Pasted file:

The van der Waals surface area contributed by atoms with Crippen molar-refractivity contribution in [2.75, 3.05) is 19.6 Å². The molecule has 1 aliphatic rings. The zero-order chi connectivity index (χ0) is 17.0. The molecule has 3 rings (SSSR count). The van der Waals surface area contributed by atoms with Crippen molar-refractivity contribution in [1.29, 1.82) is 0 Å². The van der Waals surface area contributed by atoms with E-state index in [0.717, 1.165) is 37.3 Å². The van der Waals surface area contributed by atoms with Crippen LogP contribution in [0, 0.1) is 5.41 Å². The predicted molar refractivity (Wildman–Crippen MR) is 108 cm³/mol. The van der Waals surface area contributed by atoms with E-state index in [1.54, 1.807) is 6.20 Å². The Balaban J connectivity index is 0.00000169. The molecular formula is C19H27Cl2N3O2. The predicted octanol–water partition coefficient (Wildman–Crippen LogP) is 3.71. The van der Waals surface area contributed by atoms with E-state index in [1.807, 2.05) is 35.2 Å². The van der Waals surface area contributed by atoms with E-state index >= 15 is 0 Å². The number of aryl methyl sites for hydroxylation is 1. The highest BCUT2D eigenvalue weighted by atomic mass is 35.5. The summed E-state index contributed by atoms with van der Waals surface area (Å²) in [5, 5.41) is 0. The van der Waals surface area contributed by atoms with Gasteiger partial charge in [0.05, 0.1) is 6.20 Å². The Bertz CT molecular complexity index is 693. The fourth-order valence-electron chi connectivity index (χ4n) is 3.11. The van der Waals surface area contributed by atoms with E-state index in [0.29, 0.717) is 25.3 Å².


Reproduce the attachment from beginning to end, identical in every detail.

The van der Waals surface area contributed by atoms with Crippen molar-refractivity contribution in [2.75, 3.05) is 19.6 Å². The molecule has 1 aliphatic rings. The zero-order chi connectivity index (χ0) is 17.0. The molecule has 3 rings (SSSR count). The van der Waals surface area contributed by atoms with Crippen molar-refractivity contribution in [1.29, 1.82) is 0 Å². The van der Waals surface area contributed by atoms with E-state index in [0.717, 1.165) is 37.3 Å². The van der Waals surface area contributed by atoms with Crippen LogP contribution in [0, 0.1) is 5.41 Å². The predicted molar refractivity (Wildman–Crippen MR) is 108 cm³/mol. The van der Waals surface area contributed by atoms with E-state index in [1.54, 1.807) is 6.20 Å². The Balaban J connectivity index is 0.00000169. The molecular formula is C19H27Cl2N3O2. The predicted octanol–water partition coefficient (Wildman–Crippen LogP) is 3.71. The van der Waals surface area contributed by atoms with E-state index in [1.807, 2.05) is 35.2 Å². The van der Waals surface area contributed by atoms with E-state index >= 15 is 0 Å². The number of aryl methyl sites for hydroxylation is 1. The highest BCUT2D eigenvalue weighted by atomic mass is 35.5. The summed E-state index contributed by atoms with van der Waals surface area (Å²) in [5, 5.41) is 0. The van der Waals surface area contributed by atoms with Gasteiger partial charge in [0.05, 0.1) is 6.20 Å². The Bertz CT molecular complexity index is 693. The fourth-order valence-electron chi connectivity index (χ4n) is 3.11. The van der Waals surface area contributed by atoms with E-state index in [0.29, 0.717) is 25.3 Å².